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You have a lot of stuff, but do your kids really want it?

On Behalf of | Jan 27, 2022 | Estate Planning |

You have boxes full of family photos, closets full of mementos from your life and a lot of assorted items that really only have sentimental value.

Or, maybe you have a major collection that has significant value and a few other high-priced items that you think of as your legacy to your adult children.

What’s the problem? Well, your kids may not want all that stuff. The older they are, the more stuff of their own they probably have. They may not have room to add your stuff to theirs – and they may not value the same things you value.

How do you manage this kind of problem in your will? The experts say that it’s better if you don’t. Instead, try these options

Ask your kids what they really want out of your possessions

You may be shocked to realize that your grandmother’s silver set and your aunt’s china aren’t the treasures you thought your children would want. Instead, they may want a few items that seem minor to you – like that old afghan you used to curl up under on the couch or that funny painting of a duck that you hung in your foyer as a joke.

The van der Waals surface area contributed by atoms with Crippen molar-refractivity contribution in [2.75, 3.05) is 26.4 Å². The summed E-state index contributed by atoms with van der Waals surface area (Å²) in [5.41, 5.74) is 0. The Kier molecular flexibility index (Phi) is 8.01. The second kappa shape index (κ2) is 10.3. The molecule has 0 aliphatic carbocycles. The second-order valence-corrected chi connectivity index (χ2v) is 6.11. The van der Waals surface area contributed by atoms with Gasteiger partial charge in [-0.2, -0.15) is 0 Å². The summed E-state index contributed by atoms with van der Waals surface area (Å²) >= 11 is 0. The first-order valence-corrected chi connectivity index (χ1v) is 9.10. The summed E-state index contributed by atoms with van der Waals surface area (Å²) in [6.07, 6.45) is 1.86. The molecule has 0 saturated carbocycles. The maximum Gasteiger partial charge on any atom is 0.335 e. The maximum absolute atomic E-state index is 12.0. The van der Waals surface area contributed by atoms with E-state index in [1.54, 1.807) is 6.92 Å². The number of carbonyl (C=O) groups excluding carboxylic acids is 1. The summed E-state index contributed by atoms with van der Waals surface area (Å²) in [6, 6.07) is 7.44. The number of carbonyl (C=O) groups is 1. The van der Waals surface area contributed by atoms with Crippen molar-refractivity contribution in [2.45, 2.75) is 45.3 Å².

If the kids don’t have any overlapping requests, your job is pretty easy. If they do, you can try to negotiate a trade (one item for another) or figure out a fair way to make the division.

Consider donation, selling some things as well as an auction

 Consider donating many of your items of lesser value – particularly anything that has been sitting around unused for the last decade or so. Old clothes, old furniture, books and art can be donated to thrift stores so that they can find new homes.

Alternatively, you can sell off anything that you think may have value and add it to a trust or another fund that you set up for your kids. They may value your thoughtfulness even more than the money.

If all else fails or the job seems overwhelming, you can leave instructions in your estate plans that give the kids what they want and leave the rest for auction.

Figuring out what to do with big assets – like your house, your car and your bank accounts – can be easy compared to the small stuff. The more you know about your options, however, the easier estate planning becomes.

 

 

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